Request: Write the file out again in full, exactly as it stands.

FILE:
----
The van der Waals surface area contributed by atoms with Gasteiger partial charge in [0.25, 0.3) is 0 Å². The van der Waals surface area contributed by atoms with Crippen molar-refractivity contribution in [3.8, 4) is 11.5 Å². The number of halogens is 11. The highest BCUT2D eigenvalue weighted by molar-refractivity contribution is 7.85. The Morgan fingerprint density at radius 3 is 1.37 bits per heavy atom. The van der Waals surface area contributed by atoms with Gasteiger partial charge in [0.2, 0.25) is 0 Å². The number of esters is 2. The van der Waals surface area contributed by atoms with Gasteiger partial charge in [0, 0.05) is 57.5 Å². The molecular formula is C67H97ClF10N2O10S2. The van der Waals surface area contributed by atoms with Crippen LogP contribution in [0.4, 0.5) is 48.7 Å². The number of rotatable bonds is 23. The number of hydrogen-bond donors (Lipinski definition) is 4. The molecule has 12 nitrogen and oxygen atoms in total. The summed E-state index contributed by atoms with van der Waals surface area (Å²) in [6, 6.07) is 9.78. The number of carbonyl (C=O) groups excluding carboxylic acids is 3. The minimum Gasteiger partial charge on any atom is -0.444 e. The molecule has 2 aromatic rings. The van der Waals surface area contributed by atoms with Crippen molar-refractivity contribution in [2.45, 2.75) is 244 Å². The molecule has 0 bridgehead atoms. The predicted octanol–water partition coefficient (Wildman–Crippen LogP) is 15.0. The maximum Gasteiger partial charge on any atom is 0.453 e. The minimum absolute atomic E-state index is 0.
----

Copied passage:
The van der Waals surface area contributed by atoms with Gasteiger partial charge in [0.25, 0.3) is 0 Å². The van der Waals surface area contributed by atoms with Crippen molar-refractivity contribution in [3.8, 4) is 11.5 Å². The number of halogens is 11. The highest BCUT2D eigenvalue weighted by molar-refractivity contribution is 7.85. The Morgan fingerprint density at radius 3 is 1.37 bits per heavy atom. The van der Waals surface area contributed by atoms with Gasteiger partial charge in [0.2, 0.25) is 0 Å². The number of esters is 2. The van der Waals surface area contributed by atoms with Gasteiger partial charge in [0, 0.05) is 57.5 Å². The molecular formula is C67H97ClF10N2O10S2. The van der Waals surface area contributed by atoms with Crippen LogP contribution in [0.4, 0.5) is 48.7 Å². The number of rotatable bonds is 23. The number of hydrogen-bond donors (Lipinski definition) is 4. The molecule has 12 nitrogen and oxygen atoms in total. The summed E-state index contributed by atoms with van der Waals surface area (Å²) in [6, 6.07) is 9.78. The number of carbonyl (C=O) groups excluding carboxylic acids is 3. The minimum Gasteiger partial charge on any atom is -0.444 e. The molecule has 2 aromatic rings. The van der Waals surface area contributed by atoms with Crippen molar-refractivity contribution in [2.45, 2.75) is 244 Å². The molecule has 0 bridgehead atoms. The predicted octanol–water partition coefficient (Wildman–Crippen LogP) is 15.0. The maximum Gasteiger partial charge on any atom is 0.453 e. The minimum absolute atomic E-state index is 0.